• 9
    First Aid Supplies
    Overhead view of first aid kid items on white background

    Your medicine cabinet should always contain an adequately stocked first aid kit. Fever, dehydration, and lack of sleep from coughing or congestion may make a sick person more prone to injury due to fainting or diminished decision-making capacity (such as, burning your hand because you didn’t realize the pan’s handle was hot). Keep antibiotic ointment, cold packs, bandages, and other first aid supplies in your medicine cabinet to treat these other potential effects of a serious illness like coronavirus.

    If possible, request a 90-day supply of all your prescription medicines from your doctor. It will be one less thing you have to think about while waiting out the coronavirus crisis. 

    Recovering from an illness at home when you can, but checking in with your doctor or your child’s pediatrician, will help reduce your exposure to contagious diseases and free up your doctor’s time to care for seriously ill patients.

  • 10
    Pulse Oximeter
    oximeter for checking oxygen saturation in blood on male hand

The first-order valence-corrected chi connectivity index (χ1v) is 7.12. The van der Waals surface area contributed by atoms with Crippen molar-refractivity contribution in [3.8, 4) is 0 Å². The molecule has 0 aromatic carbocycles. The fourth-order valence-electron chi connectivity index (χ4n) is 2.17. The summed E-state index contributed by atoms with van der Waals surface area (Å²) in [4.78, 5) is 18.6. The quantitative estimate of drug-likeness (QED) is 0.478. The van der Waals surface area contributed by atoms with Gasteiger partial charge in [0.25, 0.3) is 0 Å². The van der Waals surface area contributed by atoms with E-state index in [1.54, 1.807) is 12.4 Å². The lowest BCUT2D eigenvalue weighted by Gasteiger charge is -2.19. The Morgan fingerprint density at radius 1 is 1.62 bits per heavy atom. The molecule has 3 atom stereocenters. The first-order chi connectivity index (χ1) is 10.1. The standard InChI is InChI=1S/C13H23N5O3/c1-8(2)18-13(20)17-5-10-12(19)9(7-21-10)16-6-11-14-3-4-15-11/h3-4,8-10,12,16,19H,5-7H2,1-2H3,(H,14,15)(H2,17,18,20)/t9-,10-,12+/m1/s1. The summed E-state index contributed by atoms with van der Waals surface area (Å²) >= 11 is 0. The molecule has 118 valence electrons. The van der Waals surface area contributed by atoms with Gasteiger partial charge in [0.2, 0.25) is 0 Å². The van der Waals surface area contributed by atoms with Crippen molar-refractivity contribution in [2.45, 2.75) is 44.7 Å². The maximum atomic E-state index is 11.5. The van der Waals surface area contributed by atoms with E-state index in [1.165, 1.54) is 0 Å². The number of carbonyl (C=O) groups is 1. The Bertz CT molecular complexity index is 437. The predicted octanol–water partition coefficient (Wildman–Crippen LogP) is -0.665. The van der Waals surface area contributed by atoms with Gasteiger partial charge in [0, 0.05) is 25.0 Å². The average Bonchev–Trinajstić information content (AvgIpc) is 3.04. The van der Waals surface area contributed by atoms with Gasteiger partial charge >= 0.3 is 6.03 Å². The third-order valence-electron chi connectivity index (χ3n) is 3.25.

A pulse oximeter is a handheld device that estimates the percentage of hemoglobin in your blood saturated with oxygen, or SpO2. A normal SpO2 is 95 to 100%. Readings at or below 92% indicate hypoxemia—the blood is not carrying enough oxygen to all your organs and tissues. High altitude, asthma, and lung disease can cause low SpO2. In many people who have become sick with COVID-19 and develop pneumonia, SpO2 is lower than normal—even before the symptoms of hypoxemia develop, such as shortness of breath, headache, and confusion. If you develop COVID-19 symptoms like cough or fever, a low SpO2 may signal something more serious is going on and you should be evaluated by a healthcare provider. You can buy pulse oximeters online at pharmacies.

Was this helpful?